Barbara Crooker: poems from Slow Wreckage


The past is never dead. 
It’s not even past. 
William Faulkner

Oak leaves stamped against a chicory sky
swirled with clouds, like a marble I once had
and lost.  It’s probably still there, caught in a dry
puddle, a tree root, or one of those cracked

pavements of childhood that we walked
on going to school.  We roamed the neighborhood
in feral packs, marked up the curb with chalk:
hopscotch, marbles, kickball, only going in for food

or band-aids.  No sunscreen, helmets, fancy bikes.
Once, we rode to the creek to swim, dead deer
resting in the shallows.  We didn’t think alike:
was it safe to swim, or not?  I can still hear

my mother calling my name as darkness fell
and fireflies sent messages that only they could spell.


and how can you train the body 
to be the body? 
Carrie Addington, “Waist Training”

How can I train this body,
with its baggage, the freight
load of dinners in France, plates
gleaming with sauce and cream,
sauté pans sizzling, a glass of rosé
at the start of the meal that’s raised
to the setting sun? Breakfast: an array
of croissants in a basket, display
of confitures, especially les fraises
des bois, wild strawberries. Cushioned
in a chair, I’m sedentary: at my keyboard
writing essays or reading a roman à clef.
The days when I ran before dawn, gone.
Praise be to my left knee; the right one says
mercy going down stairs. The pain in places
I never knew existed. Ahead, there’s a station,
and I’m slowly chugging towards it.
No weight training at the gym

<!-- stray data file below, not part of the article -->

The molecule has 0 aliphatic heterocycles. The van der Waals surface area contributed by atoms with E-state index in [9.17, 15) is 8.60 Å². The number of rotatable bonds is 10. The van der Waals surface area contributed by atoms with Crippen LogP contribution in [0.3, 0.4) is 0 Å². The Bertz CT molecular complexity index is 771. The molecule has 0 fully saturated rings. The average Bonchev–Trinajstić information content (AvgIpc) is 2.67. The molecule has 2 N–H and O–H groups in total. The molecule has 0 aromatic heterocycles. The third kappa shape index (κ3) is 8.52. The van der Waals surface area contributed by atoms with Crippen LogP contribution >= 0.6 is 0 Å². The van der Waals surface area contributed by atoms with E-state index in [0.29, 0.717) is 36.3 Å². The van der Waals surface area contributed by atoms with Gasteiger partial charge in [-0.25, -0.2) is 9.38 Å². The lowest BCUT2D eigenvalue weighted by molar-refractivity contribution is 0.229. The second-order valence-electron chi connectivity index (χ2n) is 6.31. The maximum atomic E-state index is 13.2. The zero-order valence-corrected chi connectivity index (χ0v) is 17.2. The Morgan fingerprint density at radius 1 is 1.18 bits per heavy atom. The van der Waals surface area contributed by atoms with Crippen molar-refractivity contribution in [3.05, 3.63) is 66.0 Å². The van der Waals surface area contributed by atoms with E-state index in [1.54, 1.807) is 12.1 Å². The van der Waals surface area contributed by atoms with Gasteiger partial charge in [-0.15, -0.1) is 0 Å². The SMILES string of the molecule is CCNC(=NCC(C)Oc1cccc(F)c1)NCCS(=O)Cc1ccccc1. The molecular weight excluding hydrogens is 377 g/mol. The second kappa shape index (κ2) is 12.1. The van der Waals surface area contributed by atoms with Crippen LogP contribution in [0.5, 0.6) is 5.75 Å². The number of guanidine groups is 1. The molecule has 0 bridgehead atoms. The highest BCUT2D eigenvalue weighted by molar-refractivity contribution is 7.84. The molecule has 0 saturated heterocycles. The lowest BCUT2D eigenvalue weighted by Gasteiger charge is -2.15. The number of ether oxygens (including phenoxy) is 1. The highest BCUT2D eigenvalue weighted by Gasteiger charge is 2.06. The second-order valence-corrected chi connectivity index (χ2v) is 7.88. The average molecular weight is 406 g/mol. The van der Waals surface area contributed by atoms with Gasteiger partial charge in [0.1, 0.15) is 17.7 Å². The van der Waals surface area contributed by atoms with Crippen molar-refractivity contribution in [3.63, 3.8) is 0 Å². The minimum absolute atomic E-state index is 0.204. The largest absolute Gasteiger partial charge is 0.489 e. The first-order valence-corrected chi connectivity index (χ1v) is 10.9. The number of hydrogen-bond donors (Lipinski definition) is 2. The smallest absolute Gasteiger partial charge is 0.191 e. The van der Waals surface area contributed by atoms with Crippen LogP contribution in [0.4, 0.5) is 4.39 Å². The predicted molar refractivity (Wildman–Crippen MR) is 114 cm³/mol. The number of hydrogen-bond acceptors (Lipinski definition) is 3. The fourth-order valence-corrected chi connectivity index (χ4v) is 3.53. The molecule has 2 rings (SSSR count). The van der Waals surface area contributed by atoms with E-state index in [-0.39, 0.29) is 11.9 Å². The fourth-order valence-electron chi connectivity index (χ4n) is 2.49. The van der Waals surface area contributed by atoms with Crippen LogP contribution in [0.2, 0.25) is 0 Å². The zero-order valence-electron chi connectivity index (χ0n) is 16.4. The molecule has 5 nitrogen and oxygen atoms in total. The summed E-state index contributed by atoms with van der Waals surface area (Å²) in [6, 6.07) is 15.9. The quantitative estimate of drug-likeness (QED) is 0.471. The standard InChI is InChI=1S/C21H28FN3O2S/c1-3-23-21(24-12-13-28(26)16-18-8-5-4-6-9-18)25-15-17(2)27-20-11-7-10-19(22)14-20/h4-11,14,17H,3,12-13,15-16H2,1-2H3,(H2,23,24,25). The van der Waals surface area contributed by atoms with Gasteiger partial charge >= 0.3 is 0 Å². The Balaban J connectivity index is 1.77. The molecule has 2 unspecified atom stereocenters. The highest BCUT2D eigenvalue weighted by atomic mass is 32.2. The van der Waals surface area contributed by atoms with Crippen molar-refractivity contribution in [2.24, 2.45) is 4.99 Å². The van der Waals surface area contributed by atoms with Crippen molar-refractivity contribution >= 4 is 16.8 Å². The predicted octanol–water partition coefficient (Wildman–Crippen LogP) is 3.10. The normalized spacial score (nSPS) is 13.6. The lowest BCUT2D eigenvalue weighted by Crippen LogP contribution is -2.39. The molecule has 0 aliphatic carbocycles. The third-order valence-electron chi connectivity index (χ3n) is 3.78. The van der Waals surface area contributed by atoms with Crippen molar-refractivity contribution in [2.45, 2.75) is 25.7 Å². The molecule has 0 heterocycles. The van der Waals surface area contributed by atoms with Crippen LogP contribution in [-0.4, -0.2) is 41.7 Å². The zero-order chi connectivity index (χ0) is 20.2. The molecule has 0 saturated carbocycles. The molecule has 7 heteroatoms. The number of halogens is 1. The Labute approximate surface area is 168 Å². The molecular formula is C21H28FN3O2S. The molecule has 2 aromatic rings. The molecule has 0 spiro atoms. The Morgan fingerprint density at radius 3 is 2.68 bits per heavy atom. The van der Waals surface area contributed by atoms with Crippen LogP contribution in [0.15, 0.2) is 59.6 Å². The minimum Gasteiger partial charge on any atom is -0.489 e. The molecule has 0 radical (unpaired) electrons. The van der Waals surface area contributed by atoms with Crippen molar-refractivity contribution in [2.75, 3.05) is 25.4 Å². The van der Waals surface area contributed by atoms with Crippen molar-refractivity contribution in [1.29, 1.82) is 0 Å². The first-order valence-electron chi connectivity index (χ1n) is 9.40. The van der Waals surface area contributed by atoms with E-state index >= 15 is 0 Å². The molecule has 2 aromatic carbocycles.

or miles on the exercycle can stay this decline.
In the passenger car, a conductor sways,
pushing his clicker, punching tickets: sprays
of confetti, little o’s litter the aisles, ricochet.


           Whoever can see through all fear
            Will always be safe
                 Lao Tsu, The Tao Te Ching

It’s a day of brilliant blue, lightly smudged
with chalky clouds. In the larger world, there’s
fracking, climate change, industrial sludge.
But here, none of this can reach us. Who cares

about the news? I’m in this lawn chair,
secure in its embrace. In the distance,

the surf of traffic, the hum of bees. Chances
are, none of us gets to live forever.
The shadow of the vulture on the lawn
cannot dispel this blue euphoria.

Barbara Crooker is author of twelve chapbooks and ten full-length books of poetry, including  Some Glad Morning, Pitt Poetry Series, University of Pittsburgh Poetry Press, longlisted for the Julie Suk award from Jacar Press, The Book of Kells, which won the Best Poetry Book of 2019 Award from Poetry by the Sea, and Slow Wreckage, forthcoming from Grayson Books. Her other awards include: Grammy Spoken Word Finalist, the WB Yeats Society of New York Award, the Thomas Merton Poetry of the Sacred Award, and three Pennsylvania Council fellowships in literature.  Her work appears in literary journals and anthologies, including The Bedford Introduction to Literature.

Two of Barbara’s books can be purchased on the links below, including Slow Wreckage, from which these poems were selected.